Remote Performance Feedback – Do’s and Don’ts




The roots of performance feedback go back to 1911, when mechanical engineer (and Olympic golfer) Frederick Winslow Taylor published his popular book, Principles of Scientific Management.

In those days, the vast majority of the workforce was involved in manual labour. Winslow’s studies on time and motion were designed to maximise efficiency on behalf of the company, with little attention to the wellbeing of workers (and to the detriment of skilled labour). Despite these shortcomings, his ideas served as a foundation for the standardisation of best practices, the transfer of knowledge to new workers, and other key areas of modern management.

The first inklings of performance feedback as we know it emerged in the middle of the 20th century. Since then, a library worth of material has been written on how managers can be effective at giving feedback. What to include, what to avoid, how to find your own style – these are important considerations for any manager who wants to keep morale and performance high.

Is the rulebook changing again?

The sudden, wide-scale necessity of remote work has more than a few managers’ heads spinning.


How can we talk about performance feedback when we’re still figuring out how to perform remotely, both as a team and as individuals?

Fortunately, remote work was becoming more common before COVID-19. As a result, the picture around remote feedback was already being developed. Many of the principles we know from pre-COVID office work are perfectly applicable, but there are some reminders and new insights to consider as we go forward.

1. Stick to KPIs and formal evaluations

A lot of managers give formal evaluations twice a year. Whatever your schedule, maintain it and follow through. Keep in mind: A blurred line between work and home can cause some employees to feel adrift and invisible. Aside from the well-known benefits (individual development, team dynamics, company culture), formal evaluations now also help to ground us in a shared context.

2. Go public with positive feedback

Before the pandemic, some managers were naturally good at calling out a great individual contribution in front of other employees. Other managers had to work a little harder at it. This remains true. For the same reasons mentioned above – namely the tendency to feel invisible in a remote work environment – this kind of positive feedback is powerful. It lets us know that great contributions will be recognised, and reminds us that the work we do – even though it may be done at home – fits into the collective goals of the team.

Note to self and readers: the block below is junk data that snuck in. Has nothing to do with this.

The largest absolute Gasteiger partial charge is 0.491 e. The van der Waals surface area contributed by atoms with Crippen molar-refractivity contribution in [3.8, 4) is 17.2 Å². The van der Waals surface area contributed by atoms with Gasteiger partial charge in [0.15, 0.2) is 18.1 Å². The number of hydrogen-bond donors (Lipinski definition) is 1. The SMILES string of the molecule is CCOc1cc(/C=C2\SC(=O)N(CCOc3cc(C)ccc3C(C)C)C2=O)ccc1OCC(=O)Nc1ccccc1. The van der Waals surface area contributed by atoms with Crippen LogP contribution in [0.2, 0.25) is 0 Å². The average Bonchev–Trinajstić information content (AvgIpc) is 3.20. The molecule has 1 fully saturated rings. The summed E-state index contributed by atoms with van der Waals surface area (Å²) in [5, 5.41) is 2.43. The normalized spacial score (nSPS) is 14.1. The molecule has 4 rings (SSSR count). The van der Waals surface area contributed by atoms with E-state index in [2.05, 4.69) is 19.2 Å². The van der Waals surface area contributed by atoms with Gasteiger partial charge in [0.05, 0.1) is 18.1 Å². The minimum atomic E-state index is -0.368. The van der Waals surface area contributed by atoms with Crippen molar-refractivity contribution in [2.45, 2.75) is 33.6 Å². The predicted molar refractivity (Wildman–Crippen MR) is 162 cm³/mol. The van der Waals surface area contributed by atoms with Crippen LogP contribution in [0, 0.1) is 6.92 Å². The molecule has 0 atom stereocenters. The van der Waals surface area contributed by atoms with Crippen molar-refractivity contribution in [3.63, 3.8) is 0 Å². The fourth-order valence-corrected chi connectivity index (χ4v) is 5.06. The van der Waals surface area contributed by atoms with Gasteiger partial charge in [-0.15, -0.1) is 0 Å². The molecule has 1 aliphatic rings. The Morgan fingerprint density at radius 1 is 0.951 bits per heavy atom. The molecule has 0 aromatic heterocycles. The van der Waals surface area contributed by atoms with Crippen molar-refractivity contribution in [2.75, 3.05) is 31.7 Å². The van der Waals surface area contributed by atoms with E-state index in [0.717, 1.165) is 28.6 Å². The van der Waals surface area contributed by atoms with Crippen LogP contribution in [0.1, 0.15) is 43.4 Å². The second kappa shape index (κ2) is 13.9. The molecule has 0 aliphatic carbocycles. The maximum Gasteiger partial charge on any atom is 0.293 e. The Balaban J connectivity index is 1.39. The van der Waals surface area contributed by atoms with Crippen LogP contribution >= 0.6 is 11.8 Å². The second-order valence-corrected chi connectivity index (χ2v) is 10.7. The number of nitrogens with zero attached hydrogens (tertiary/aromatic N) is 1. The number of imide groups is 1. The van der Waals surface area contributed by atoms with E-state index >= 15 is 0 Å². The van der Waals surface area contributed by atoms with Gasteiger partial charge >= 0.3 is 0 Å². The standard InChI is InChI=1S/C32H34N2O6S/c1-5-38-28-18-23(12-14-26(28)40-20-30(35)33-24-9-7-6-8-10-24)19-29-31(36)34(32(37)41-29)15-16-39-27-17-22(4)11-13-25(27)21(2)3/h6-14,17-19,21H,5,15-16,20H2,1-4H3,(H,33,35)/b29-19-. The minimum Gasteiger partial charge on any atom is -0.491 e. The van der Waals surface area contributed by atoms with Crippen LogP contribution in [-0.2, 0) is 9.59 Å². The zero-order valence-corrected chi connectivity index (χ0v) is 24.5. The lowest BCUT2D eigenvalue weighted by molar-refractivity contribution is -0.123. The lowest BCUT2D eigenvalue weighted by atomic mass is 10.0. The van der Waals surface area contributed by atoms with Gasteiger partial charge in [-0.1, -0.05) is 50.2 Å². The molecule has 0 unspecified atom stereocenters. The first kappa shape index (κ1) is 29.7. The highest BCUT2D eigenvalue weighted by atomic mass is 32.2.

3. Use your voice

In a managerial setting, you want to be respectful and constructive. You don’t want to walk on eggshells, but you don’t want to be flowery either. Video has an important place at the table, but some people are more comfortable than others in front of the camera. Talking on the phone (i.e. voice chat) with one or more employees is a good tool to keep around. It allows more freedom of movement – and perhaps in some situations, more freedom of thought. Plus, it’s common wisdom that text messages and e-mails have a higher chance of being misconstrued.

At a time when life seems isolated and hyper-digital, phone calls facilitate feedback that is quick and constructive without being cloaked in written words or requiring a trip to the mirror beforehand.

4. Empower team members to share feedback with each other

Remote feedback doesn’t have to be a one-way, or even a two-way street. With the right guidance, it can be a thriving intersection of ideas and conversations in which employees effectively share constructive feedback with each other, leading to better workflows. A culture of constructive feedback is good for business – this has been one of the most important overall themes in HR these past few years.

A new era of feedback

Perhaps in the future, the ideas we have about performance feedback in 2020 will seem as antiquated as Frederick Winslow Taylor with his time and motion studies. In a vast number of professional contexts, optimising performance is more complicated. Building better feedback practices with your team is a good place to start.


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